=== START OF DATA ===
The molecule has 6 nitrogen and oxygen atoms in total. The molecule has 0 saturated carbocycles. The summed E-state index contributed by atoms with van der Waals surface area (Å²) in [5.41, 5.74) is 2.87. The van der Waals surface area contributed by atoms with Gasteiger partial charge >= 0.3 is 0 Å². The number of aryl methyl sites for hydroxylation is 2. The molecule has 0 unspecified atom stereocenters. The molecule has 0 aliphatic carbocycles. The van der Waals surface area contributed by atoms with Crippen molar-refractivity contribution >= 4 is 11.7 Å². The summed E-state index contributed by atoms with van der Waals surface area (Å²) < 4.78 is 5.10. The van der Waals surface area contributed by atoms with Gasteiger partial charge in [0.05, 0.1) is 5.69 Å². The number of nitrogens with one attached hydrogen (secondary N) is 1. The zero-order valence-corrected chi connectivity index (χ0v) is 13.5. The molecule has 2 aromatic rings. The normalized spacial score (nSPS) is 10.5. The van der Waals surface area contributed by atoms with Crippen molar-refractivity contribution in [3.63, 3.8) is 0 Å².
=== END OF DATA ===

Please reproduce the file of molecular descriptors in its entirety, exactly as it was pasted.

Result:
The molecule has 6 nitrogen and oxygen atoms in total. The molecule has 0 saturated carbocycles. The summed E-state index contributed by atoms with van der Waals surface area (Å²) in [5.41, 5.74) is 2.87. The van der Waals surface area contributed by atoms with Gasteiger partial charge >= 0.3 is 0 Å². The number of aryl methyl sites for hydroxylation is 2. The molecule has 0 unspecified atom stereocenters. The molecule has 0 aliphatic carbocycles. The van der Waals surface area contributed by atoms with Crippen molar-refractivity contribution >= 4 is 11.7 Å². The summed E-state index contributed by atoms with van der Waals surface area (Å²) < 4.78 is 5.10. The van der Waals surface area contributed by atoms with Gasteiger partial charge in [0.05, 0.1) is 5.69 Å². The number of nitrogens with one attached hydrogen (secondary N) is 1. The zero-order valence-corrected chi connectivity index (χ0v) is 13.5. The molecule has 2 aromatic rings. The normalized spacial score (nSPS) is 10.5. The van der Waals surface area contributed by atoms with Crippen molar-refractivity contribution in [3.63, 3.8) is 0 Å².